The European Union will grant the UK another delay to Brexit with conditions, including holding European Parliament elections, according to draft conclusions of the bloc's national leaders due to decide on the matter tomorrow.

It would cut Britain off on 1 June if it failed to honour that condition.

According to the draft the EU will agree "an extension to allow for the ratification of the Withdrawal Agreement".

It could be cut short if both the EU and the UK ratify the Brexit deal before it runs its course.

The EU will demand that Britain's extended stay in the bloc cannot undermine its key institutions.

"If the UK is still a member of the EU on 23-26 May 2019 and if it has not ratified the Withdrawal Agreement by 22 May 2019, it must hold the elections to the European Parliament in accordance with union law.

"If the United Kingdom fails to live up to this obligation, the withdrawal will take place on 1 June 2019," the draft said.

"The United Kingdom shall facilitate the achievement of the union's tasks and refrain from any measure which could jeopardise the attainment of the union's objectives."

The draft conclusions, however, have for now left the end-date of the Brexit postponement blank before national EU diplomats discuss them.

Several EU diplomats said that the 12-month extension proposed by European Council President Donald Tusk, who will chair the summit tomorrow, was unlikely to fly and several member states have agreed with France that that would be too long.

Instead, they said that the Brexit lag could go until the end of the year but that the 27 national leaders in the bloc would have the final say tomorrow.

Donald Tusk suggests EU leaders grant UK a longer Brexit extension

European Council president Donald Tusk has suggested EU leaders grant the UK a longer extension to Brexit than Theresa May has requested.

The British Prime Minister, who spent the day holding talks with French president Emmanuel Macron in Paris and German Chancellor Angela Merkel in Berlin, has been making the case for a delay until 30 June.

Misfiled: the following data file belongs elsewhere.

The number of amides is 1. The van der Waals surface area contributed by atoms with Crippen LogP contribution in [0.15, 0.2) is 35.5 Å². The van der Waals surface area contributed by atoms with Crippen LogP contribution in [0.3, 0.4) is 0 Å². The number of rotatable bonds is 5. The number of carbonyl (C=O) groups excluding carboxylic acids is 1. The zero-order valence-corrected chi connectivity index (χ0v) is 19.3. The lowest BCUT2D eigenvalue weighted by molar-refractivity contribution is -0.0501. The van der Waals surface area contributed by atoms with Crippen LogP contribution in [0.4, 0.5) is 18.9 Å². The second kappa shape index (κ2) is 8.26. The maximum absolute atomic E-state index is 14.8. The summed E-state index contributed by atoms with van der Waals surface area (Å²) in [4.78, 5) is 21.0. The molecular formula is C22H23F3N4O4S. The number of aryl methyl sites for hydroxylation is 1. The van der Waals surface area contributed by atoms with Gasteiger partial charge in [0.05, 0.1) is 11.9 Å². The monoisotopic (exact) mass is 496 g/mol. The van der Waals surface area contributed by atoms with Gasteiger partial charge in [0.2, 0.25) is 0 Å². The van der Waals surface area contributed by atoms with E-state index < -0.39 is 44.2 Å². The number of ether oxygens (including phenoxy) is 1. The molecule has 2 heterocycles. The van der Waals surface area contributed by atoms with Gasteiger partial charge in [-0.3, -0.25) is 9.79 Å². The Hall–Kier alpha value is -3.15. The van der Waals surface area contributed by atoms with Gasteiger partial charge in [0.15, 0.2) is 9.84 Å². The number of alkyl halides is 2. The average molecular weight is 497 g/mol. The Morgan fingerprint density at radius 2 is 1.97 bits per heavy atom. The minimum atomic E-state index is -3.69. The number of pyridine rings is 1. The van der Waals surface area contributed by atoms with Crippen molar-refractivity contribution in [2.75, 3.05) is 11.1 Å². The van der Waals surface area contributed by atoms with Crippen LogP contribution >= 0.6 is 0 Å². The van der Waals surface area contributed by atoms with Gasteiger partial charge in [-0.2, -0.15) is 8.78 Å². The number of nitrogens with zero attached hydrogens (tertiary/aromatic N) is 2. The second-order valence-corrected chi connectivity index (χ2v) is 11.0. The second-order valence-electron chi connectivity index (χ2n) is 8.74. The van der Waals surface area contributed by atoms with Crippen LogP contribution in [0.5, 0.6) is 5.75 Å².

However, in a letter to the heads of the 27 remaining member states ahead of a crunch summit tomorrow, Mr Tusk said there was "little reason to believe" that the ratification of Mrs May's beleaguered Brexit deal could be completed by the end of June.

He called for the European Council to discuss an alternative, longer extension, such as a "flexible extension" lasting "as long as necessary and no longer than one year".

Mr Tusk wrote: "The flexibility would allow to terminate the extension automatically, as soon as both sides have ratified the Withdrawal Agreement.

"The UK would be free to leave whenever it is ready. And the EU27 would avoid repeated Brexit summits.

"Importantly, a long extension would provide more certainty and predictability by removing the threat of constantly shifting cliff-edge dates.

"Furthermore, in the event of a continued stalemate, such a longer extension would allow the UK to rethink its Brexit strategy."

He suggested that the EU would grant an extension rather than allowing Britain to leave without a deal on Friday, saying that, given the "risks posed" for those on both sides of the English Channel, "I trust that we will continue to do our utmost to avoid this scenario".

Additional reporting: PA